Holthaus, Soldier of the Argonne
It was 6:05 when the 12-6-344 train pulled out of the Cottonwood station headed for Grangeville. The band was playing, the Lieutenant Governor had finished his speech, laced with patriotic slogans, and nearly 1,000 local citizens waved flags and shouted farewells. Ninety-eight young men from the Cottonwood area were leaving for Camp Lewis, Washington and eventually to the Great War. As the train pulled away from the platform, it gave one more shrill whistle. Little did Julius know that this would be his “swan song” as he left his beloved family for the last time. The Great War in Europe was waiting to swallow up one more victim!!
The Holthaus Family (Theodore and Elizabetha) had immigrated to America in 1848. They came from Westphalia State in Northern Germany to Twin Springs (now Festina), Iowa. Julius was born on May 12, 1895; his parents being Alloys and Josephine (Funke) Holthaus. Josephine was a sister to John Funke, Who was a pillar of the Cottonwood Community. They had ten children, the last to be born was Richard born in Cottonwood in 1914 (died April 21,2003). The family moved to Cottonwood in January 1914 and had a farm just outside of town.
With the Assassination of Archduke Ferdinand and his pregnant wife, in Serbia in 1914, most of the “civilized “ world was on an inexorable course war; the worst war that mankind had ever perpetrated. For instance, during the extended siege of Verdun, their were 1,000,000 French and German causalities. The British lost some 30,000 killed and had some 60,000 causalities during the first day of the battle of the Somme in 1916.
This was the result of the 19th century tactics against 20th century weapons.
When the Untied States declared was on Germany (April 6, 1917) the country, and the military, was woefully unprepared. Our most recent military foray had been chasing Poncho Villa around Northern Mexico…without any substantial results.
A draft was instituted, after many debates, in May of 1917. Of the 24,234,021 men that registered, 2,810,296 men were inducted. Idaho sent 19,016 men off to war. In the end, some 4,800,000 served in the Armed Forces of the United States. By the end of hostilities, we had 42 Army Divisions in France. Although a Division consisted of 28,000 men, most of them were usually understrength.
Julius left Cottonwood on July 27, 1918 after being drafted in April of that year. A few days before he left, his family hosted a party for him. The Saturday prior to his departure a party for the 98 men leaving for Camp Lewis, Washington was held at the home of August Schroeder. Five hundred people were in attendance.
Julius arrived at Camp Lewis on June 29th and left for Camp Kearney, California on July 16th. On July 30th, he left Camp Kearney with Co. G. 154th Infantry regiment, 40th Division. In official government publication written after the war, it states:
“The average American soldier who fought in France had six months of training here, two months overseas before entering the line, and one month in a quiet sector before going into battle.”
If you “do the math”, you can see that Julius had virtually no training. In all fairness, there was a reason for this lack of training. In the spring of 1918, the German Army made a last desperate lunge all across the front for a decisive victory before the Americans got to Europe in large numbers. This spring offensive is referred to as the Second Battle of the Marine. With French and British units caving in all over the front, an appeal went out to Americans to send over men; with or without training and weapons. Thus in the spring of 1918, a swell of raw recruits were shipped to the ports of France and England. Julius traveled across the United States by railroad. Sometimes they were fed on the train and at other times they were served meals by the local Red Cross. As they passed through a town, people would come out to cheer them with a patriotic frenzy. In some cases, the local bars would give them free liquor, which would result in some tense moments as the trains rolled on toward the port of embarkation. The trains traveled between 20-30 miles-per-hour: it cost about 13 –cents per mile per man.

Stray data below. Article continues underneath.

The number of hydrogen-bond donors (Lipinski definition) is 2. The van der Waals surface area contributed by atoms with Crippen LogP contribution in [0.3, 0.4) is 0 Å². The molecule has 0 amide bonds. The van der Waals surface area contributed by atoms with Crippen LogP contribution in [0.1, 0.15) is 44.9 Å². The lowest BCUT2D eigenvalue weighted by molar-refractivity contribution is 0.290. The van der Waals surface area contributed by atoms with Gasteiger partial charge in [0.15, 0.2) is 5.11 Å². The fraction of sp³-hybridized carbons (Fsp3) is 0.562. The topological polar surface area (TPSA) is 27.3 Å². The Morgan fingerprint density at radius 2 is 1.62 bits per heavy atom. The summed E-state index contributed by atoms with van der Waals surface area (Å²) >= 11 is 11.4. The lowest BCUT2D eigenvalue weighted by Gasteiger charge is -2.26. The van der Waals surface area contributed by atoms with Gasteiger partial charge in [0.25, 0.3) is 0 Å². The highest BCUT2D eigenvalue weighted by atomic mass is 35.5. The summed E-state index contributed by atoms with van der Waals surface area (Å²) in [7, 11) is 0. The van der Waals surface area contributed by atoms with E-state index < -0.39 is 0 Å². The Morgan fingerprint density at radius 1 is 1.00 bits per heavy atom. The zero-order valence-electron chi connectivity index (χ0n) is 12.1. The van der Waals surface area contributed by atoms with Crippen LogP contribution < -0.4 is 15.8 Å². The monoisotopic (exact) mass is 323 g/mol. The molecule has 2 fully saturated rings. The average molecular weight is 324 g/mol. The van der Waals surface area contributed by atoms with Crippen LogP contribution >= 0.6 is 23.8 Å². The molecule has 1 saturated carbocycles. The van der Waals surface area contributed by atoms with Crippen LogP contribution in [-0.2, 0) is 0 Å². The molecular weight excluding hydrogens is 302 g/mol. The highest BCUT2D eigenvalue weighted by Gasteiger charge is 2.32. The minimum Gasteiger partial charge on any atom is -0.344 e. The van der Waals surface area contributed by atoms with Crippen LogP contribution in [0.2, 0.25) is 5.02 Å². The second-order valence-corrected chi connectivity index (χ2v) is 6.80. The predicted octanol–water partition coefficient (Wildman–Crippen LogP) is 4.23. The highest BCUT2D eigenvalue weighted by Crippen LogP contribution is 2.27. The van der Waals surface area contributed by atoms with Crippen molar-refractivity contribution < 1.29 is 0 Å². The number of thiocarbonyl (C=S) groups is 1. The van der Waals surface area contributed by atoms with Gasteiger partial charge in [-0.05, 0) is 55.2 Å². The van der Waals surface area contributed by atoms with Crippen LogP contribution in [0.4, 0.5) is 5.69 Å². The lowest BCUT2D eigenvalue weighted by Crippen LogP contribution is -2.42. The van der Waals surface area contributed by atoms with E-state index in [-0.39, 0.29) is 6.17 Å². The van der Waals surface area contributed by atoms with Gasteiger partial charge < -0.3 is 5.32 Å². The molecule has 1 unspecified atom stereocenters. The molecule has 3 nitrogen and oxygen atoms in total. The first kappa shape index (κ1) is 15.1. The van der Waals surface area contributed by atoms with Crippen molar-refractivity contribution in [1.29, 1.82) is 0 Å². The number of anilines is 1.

On August 8th some 6,000 men of the 40th Division boarded the SS Olympic, which was owned by the British White Star Line. It was a sister ship of the Titanic and Britannia and was a luxury liner before the war. The ship could reach a maximum speed of 22 knots; its’ precord for transporting troops was 6,148 men per trip.
During the trip overseas, Julius mentioned being on guard duty. This refers to being on the lookout for German submarines. Although the sinking of troop ships was virtually non-existent, the April 4, 1919 edition of the Cottonwood Chronicle reported that Sgt. Delmer Hockersmith of Cottonwood was on the Tuscania when it was torpedoed by an enemy submarine. Delmer was picked up by an escourt ship and subsequently served with the 158th Aero Squadron during the war.
The Olympic docked at South Hampton, England on August 17th and then they waited for another ship to take them to Cherbourg, France. On September 21st they boarded rail cars to head to the front. These French box cars were referred to as 40 and 8’s; on the side of the car it started, “hommes (men) 40, Chevaux (horses) 8.” On the 25th he arrived in the Argonne region and was assigned, with 75 other replacements, to the 77th Division. His last entry in the diary was; “rain and not much to do.” This would quickly change as Co. A, 308th Inf. Rgt. Would move up to the front line and become part of the 1,200,000 men who would participate in the last big Allied offensive in WWI.
A few days before the battle, the 77th received their new 1917 Enfield rifles manufactured by Winchester. The replacements would not be familiar with this rifle and some did not know how to load it, much less fire it.